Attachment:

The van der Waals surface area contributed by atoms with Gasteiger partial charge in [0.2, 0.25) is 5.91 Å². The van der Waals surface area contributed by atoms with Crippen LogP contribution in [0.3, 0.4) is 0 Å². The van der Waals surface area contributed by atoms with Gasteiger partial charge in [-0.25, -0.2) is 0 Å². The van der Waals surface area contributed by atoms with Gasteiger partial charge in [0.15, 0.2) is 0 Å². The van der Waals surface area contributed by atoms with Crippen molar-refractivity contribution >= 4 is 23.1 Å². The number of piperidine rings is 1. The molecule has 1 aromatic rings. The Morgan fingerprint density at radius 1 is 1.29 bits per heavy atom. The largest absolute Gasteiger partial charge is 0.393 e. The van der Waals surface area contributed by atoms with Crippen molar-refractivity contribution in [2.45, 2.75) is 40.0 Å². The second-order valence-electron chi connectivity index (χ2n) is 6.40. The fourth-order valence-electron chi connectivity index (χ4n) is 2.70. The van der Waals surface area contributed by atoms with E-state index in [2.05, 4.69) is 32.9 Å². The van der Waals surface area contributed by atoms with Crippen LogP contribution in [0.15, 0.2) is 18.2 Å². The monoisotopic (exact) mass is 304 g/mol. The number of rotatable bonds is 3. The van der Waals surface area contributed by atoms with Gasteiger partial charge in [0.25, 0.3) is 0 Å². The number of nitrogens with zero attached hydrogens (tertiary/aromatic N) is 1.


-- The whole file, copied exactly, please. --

The van der Waals surface area contributed by atoms with Gasteiger partial charge in [0.2, 0.25) is 5.91 Å². The van der Waals surface area contributed by atoms with Crippen LogP contribution in [0.3, 0.4) is 0 Å². The van der Waals surface area contributed by atoms with Gasteiger partial charge in [-0.25, -0.2) is 0 Å². The van der Waals surface area contributed by atoms with Gasteiger partial charge in [0.15, 0.2) is 0 Å². The van der Waals surface area contributed by atoms with Crippen molar-refractivity contribution >= 4 is 23.1 Å². The number of piperidine rings is 1. The molecule has 1 aromatic rings. The Morgan fingerprint density at radius 1 is 1.29 bits per heavy atom. The largest absolute Gasteiger partial charge is 0.393 e. The van der Waals surface area contributed by atoms with Crippen molar-refractivity contribution in [2.45, 2.75) is 40.0 Å². The second-order valence-electron chi connectivity index (χ2n) is 6.40. The fourth-order valence-electron chi connectivity index (χ4n) is 2.70. The van der Waals surface area contributed by atoms with E-state index in [2.05, 4.69) is 32.9 Å². The van der Waals surface area contributed by atoms with Crippen LogP contribution in [0.15, 0.2) is 18.2 Å². The monoisotopic (exact) mass is 304 g/mol. The number of rotatable bonds is 3. The van der Waals surface area contributed by atoms with Gasteiger partial charge in [0.25, 0.3) is 0 Å². The number of nitrogens with zero attached hydrogens (tertiary/aromatic N) is 1.